The photocatalytic ability of TiO2 nanostructures to remove organic pollutants in waterwaste has attracted considerable attention [1]. Understanding the influence of crystallinity, chemical environment and electronic structure of TiO2 nanotubes on the photocatalytic activity is very important in optimizing this functionality. In this work, TiO2 nanotube arrays with an average tube length of 25 μm were prepared by the electrochemical anodization of Ti foil, followed by thermal treatment in O2 (oxidizing), Ar (inert), and H2 (reducing) environments at 350 °C to induce crystallization. The nanotube structure-property correlations were examined with x-ray diffraction (XRD), scanning electron microscopy (SEM) and x-ray absorption spectroscopy (XAS). The photocatalytic properties of the TiO2 nanotubes (as-anodized and annealed) were evaluated using degradation of methyl orange (a model dye compound of water pollution) in an aqueous solution under UV-visible light irradiation. The Ti L3,2-edge and O K-edge x-ray absorption spectra provide the information concerning the near-surface (~5 nm) local bonding environment and electronic structure of the nanotubes. The XAS results show that while the as-anodized amorphous TiO2 nanotubes were partially transformed to anatase phase via thermal treatment, variations in crystallinity and surface defects were observed to depend on the type of annealing atmospheres. Characteristics of anatase were more evident in both the Ti L3,2-edge and the O K-edge XAS spectra of TiO2 nanotubes annealed in O2 than in those annealed in H2 and Ar, which indicate relatively higher local order and less local defects in O2 annealed nanotubes. Nanotubes annealed in H2 exhibited a higher photodegradation rate of methyl orange than those annealed in Ar and O2. These results can be correlated with the different electronic structures that reflect the different degrees of crystallinity and the varied nature of the surface defects (i.e., oxygen vacancies) of TiO2 nanotubes that result from different processing conditions.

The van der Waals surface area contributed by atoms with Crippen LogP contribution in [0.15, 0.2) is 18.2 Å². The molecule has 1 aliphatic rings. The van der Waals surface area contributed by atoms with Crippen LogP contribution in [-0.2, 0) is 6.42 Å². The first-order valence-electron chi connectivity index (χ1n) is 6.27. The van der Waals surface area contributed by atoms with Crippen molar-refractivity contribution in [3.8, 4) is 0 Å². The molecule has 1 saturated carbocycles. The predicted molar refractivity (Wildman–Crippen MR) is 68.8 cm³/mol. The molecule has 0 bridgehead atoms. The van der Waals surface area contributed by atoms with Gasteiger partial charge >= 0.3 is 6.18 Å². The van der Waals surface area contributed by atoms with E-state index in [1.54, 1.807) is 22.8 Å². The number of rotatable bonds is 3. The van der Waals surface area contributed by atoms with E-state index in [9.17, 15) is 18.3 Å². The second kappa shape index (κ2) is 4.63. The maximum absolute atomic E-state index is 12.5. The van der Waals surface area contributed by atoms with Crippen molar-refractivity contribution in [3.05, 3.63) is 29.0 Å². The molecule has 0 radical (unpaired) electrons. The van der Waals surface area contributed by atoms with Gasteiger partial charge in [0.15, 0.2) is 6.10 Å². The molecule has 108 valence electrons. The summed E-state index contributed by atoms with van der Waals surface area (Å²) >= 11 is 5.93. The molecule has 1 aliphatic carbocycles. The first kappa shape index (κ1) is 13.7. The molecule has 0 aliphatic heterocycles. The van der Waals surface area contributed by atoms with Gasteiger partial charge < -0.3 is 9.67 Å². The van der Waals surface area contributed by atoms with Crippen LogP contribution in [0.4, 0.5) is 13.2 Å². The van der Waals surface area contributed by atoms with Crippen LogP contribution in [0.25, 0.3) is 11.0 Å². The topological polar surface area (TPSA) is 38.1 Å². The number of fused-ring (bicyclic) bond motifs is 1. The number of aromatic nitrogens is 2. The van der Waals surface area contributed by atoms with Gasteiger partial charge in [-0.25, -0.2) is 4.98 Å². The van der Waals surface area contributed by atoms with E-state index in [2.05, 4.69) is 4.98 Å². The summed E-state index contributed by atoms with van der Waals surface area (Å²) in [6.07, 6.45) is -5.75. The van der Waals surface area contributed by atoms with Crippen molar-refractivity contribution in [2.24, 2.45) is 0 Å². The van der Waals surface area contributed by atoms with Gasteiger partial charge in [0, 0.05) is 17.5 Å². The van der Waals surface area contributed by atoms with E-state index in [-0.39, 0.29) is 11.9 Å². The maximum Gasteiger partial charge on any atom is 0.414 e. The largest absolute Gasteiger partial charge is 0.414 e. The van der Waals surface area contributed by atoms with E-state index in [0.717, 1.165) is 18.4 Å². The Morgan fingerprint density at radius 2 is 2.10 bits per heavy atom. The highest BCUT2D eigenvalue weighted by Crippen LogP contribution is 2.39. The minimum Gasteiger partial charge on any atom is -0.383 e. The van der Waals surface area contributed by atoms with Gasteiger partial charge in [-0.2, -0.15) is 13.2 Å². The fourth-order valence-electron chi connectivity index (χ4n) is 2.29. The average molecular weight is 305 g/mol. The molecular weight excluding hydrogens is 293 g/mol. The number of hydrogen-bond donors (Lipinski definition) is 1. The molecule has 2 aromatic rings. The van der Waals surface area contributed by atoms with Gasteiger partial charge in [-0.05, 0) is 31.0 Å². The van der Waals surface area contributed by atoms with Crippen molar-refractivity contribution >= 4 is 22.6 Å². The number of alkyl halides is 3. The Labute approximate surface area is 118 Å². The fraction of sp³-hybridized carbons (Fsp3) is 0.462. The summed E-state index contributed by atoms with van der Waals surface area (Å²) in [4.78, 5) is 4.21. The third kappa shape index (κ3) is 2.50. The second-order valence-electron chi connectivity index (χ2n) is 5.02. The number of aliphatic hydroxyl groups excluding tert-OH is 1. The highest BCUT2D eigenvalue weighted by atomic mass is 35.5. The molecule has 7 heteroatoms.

[1] Paramasivam, H. Jha, N. Liu and P. Schmuki, Small (2012), 8, 3073-3013.

Research supported by the National Science Foundation under Grants No. DMR-0906608 and DMR-0908767, and by the U.S. Department of Energy, Division of Materials Science, Office of Basic Energy Sciences under Contract No. DE-SC0005250. Use of the National Synchrotron Light Source, Brookhaven National Laboratory, was supported by the U.S. Department of Energy, Office of Basic Energy Sciences, under Contract No. DE-AC02-98CH10886. This work was also financed by the U.S. Department of Energy, Office of Basic Energy Sciences under Contract DE-AC02-98CH10086.

2:40 PM NS+AS+EM-MoA-3 Enhanced Field Emission from Oxygen-deficient TiO2 Nanotube Arrays
Chengwei Wang, Jian-Biao Chen, Wei-Dong Zhu (Northwest Normal University, China)
Due to their high aspect ratio, low work function, and excellent controllability of morphology, TiO2 nanotube arrays (TNAs) are found to be promising candidate for field emitters. Further improvement on the field emission (FE) properties of TNAs requires more precise control of both the morphology and the electronic structure. Reduction treatment including hydrogenation, nitriding and carbonization to obtain oxygen-deficient TNAs, is known as a facile strategy to modify the morphology and electronic structure of TNAs [1-3]. In this study, TNAs obtained by anodization are treated by various reduction treatments. It is found that the morphology shows no significant change after hydrogenation at the temperature below 550 °C. But the electronic structure exhibits large variation, which is critically depended on the treatment temperature. When the temperatures of hydrogenation are 400, 450, 500, and 550 °C, the work functions are 3.68, 3.48, 3.03 and 2.20 eV. However, after the treatments of nitriding and carbonization, both the morphology and the electronic structure of TNAs are substantially modified. The nitriding treatment can reconstruct the amorphous TNAs to be nanoworm/nanotube hierarchical structures and implant nitrogen into them, which show lower work function, higher electrical conductivity, and larger field enhancement factor. Correspondingly, after the carbonization treatment, the as-anodized TNAs are successfully transformed to be simetal and a retained tubular morphology with rough surface can be obtained. With respect to FE, compared to as-anodized TNAs, oxygen-deficient TNAs prepared by hydrogenation, nitriding and carbonization show dramatically enhanced FE properties including a lower turn-on field of 1.75 V/µm, a higher FE current density of 4.0 mA/cm2 at 4.50 V/μm, and a remarkable FE stability. These results indicated that oxygen-deficient TNAs can be promising candidates for FE.